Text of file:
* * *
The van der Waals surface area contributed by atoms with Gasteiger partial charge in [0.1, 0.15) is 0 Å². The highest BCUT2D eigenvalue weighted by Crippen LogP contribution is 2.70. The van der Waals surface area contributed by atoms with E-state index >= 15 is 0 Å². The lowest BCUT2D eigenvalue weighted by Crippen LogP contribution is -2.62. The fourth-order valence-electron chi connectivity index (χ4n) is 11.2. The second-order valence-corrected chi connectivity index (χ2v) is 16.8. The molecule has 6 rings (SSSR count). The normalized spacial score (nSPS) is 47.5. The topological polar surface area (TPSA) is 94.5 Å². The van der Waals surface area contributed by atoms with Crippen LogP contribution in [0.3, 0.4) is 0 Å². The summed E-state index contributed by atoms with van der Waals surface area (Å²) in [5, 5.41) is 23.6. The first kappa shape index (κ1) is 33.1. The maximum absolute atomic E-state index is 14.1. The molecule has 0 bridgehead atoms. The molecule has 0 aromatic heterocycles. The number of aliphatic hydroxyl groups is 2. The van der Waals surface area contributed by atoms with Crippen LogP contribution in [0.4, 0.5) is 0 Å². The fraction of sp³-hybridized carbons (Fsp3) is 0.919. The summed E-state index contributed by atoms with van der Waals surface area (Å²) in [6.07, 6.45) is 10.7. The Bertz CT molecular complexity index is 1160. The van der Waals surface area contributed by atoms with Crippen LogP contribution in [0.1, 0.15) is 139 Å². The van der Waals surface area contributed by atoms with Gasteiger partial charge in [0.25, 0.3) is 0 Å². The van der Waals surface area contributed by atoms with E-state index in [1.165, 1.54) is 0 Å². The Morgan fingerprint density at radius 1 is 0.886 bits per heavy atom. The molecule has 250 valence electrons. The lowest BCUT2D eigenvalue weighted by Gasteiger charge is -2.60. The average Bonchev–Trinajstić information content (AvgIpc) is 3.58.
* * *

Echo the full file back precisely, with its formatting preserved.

The van der Waals surface area contributed by atoms with Gasteiger partial charge in [0.1, 0.15) is 0 Å². The highest BCUT2D eigenvalue weighted by Crippen LogP contribution is 2.70. The van der Waals surface area contributed by atoms with E-state index >= 15 is 0 Å². The lowest BCUT2D eigenvalue weighted by Crippen LogP contribution is -2.62. The fourth-order valence-electron chi connectivity index (χ4n) is 11.2. The second-order valence-corrected chi connectivity index (χ2v) is 16.8. The molecule has 6 rings (SSSR count). The normalized spacial score (nSPS) is 47.5. The topological polar surface area (TPSA) is 94.5 Å². The van der Waals surface area contributed by atoms with Crippen LogP contribution in [0.3, 0.4) is 0 Å². The summed E-state index contributed by atoms with van der Waals surface area (Å²) in [5, 5.41) is 23.6. The first kappa shape index (κ1) is 33.1. The maximum absolute atomic E-state index is 14.1. The molecule has 0 bridgehead atoms. The molecule has 0 aromatic heterocycles. The number of aliphatic hydroxyl groups is 2. The van der Waals surface area contributed by atoms with Crippen LogP contribution in [0.4, 0.5) is 0 Å². The fraction of sp³-hybridized carbons (Fsp3) is 0.919. The summed E-state index contributed by atoms with van der Waals surface area (Å²) in [6.07, 6.45) is 10.7. The Bertz CT molecular complexity index is 1160. The van der Waals surface area contributed by atoms with Crippen LogP contribution in [0.1, 0.15) is 139 Å². The van der Waals surface area contributed by atoms with Gasteiger partial charge in [0.25, 0.3) is 0 Å². The van der Waals surface area contributed by atoms with E-state index in [1.165, 1.54) is 0 Å². The Morgan fingerprint density at radius 1 is 0.886 bits per heavy atom. The molecule has 250 valence electrons. The lowest BCUT2D eigenvalue weighted by Gasteiger charge is -2.60. The average Bonchev–Trinajstić information content (AvgIpc) is 3.58.